Tanayiku Valley is a lesser-known part of the popular mountaintop destination Alishan. It is located at Saviki Village (山美村), an area known for its efforts to protect its environment. Only about 700 people live permanently in the village, most of whom are from the aboriginal Tsou tribe. The remoteness of the village has historically limited the number of visitors.
Tsou way of life
Saviki residents rely heavily on local agriculture, including tea leaves, bamboo shoots, persimmons, and coffee beans. The trend of leisure farms throughout Taiwan in recent years has caught on as well, with local farmers developing agriculture-based tourism.
Tanayiku Valley was once the main hunting and fishing ground for the Tsou people, who practiced ecological environmentalism. Rivers are very important to the Tsou for their connection to both traditional ceremonies and agriculture, making them a distinctive part of the culture.
Tanayiku Ecological Natural Park
The Tanayiku Ecological Nature Park was opened in 1995 in an effort to protect the environment, and it is now home to many cultural attractions such as indigenous dance performances and traditional food. The nature park is becoming a favorite among hikers for its red-, black-, and blue-colored suspension bridge, touted as the longest in Taiwan. The suspension bridge also offers a great view of a two-storey pavilion decorated in traditional Tsou designs that sits among the magnificent natural rock formations and sloping hills.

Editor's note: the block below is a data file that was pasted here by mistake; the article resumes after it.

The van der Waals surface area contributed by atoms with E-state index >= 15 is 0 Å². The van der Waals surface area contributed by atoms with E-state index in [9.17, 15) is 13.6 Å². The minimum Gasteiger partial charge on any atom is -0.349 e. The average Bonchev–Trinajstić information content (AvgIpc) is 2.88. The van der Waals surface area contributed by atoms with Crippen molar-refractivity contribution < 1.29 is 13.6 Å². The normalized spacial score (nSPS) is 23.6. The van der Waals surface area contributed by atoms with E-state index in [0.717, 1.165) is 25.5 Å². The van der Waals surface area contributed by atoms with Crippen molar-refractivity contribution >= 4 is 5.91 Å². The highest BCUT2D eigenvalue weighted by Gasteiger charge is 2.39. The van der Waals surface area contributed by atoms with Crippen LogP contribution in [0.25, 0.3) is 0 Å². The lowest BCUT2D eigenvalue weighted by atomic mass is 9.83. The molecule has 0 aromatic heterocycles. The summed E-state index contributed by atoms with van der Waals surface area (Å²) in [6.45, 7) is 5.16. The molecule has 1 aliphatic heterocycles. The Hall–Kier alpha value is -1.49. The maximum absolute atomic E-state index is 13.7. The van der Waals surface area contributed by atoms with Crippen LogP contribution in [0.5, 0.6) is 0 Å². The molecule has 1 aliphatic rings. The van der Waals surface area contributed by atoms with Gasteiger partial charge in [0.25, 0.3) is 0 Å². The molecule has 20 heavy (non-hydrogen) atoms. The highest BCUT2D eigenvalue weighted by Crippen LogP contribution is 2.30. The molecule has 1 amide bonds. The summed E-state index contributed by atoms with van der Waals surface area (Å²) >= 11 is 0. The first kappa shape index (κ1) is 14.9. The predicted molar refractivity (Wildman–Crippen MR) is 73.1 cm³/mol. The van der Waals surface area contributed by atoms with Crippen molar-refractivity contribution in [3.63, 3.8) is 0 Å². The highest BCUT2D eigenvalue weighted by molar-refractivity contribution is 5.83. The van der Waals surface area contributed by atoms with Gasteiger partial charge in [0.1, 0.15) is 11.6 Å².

The rare scenes, whether natural or cultural, help preserve a sacred land and a way of life while introducing them to the general public to build awareness and appreciation for precious natural resources and cultural heritage.
Saviki Village faces problems similar to those of other indigenous towns in Taiwan. Poor economic conditions have led to an outflux of young people seeking better wages in the cities, and human activities such as over-farming, deforestation, over-hunting, and pollution have devastated both biodiversity and the soil. Destructive fishing techniques that use poisons and explosives have only added to the damage to the sacred lands.
The Tanayiku Ecological Nature Park has helped. Not only does it protect the environment of the area, it has helped the local economy and allowed many residents to stay at home to make a living.
In the 1980s, village leader Kao Zheng-sheng (高正勝) saw a chance for recovery. In Tsou culture, all of the rivers in Tanayiku are owned by several families, with specific boundaries that designate what belongs to whom. If another group wants to use a basin belonging to someone else, its members must present three wild boars as an offering. Kao and other village elders decided to visit the river owners one by one to convince them to offer usage rights in the basins to restore the ruined rivers.
Together, the Saviki community built a safe home for the Ku Fish (Onychostoma alticorpus) of the valley. They managed to bring the endangered fish from source steams to the river, allowing it to re-flourish in the valley's pristine environment.
Today, the best time to view the endemic species is in November, when the Ku Fish Festival offers exhibitions on Tsou culture, agricultural products, and indigenous handicrafts as well as traditional chorus music, hunting activities, and dance performances.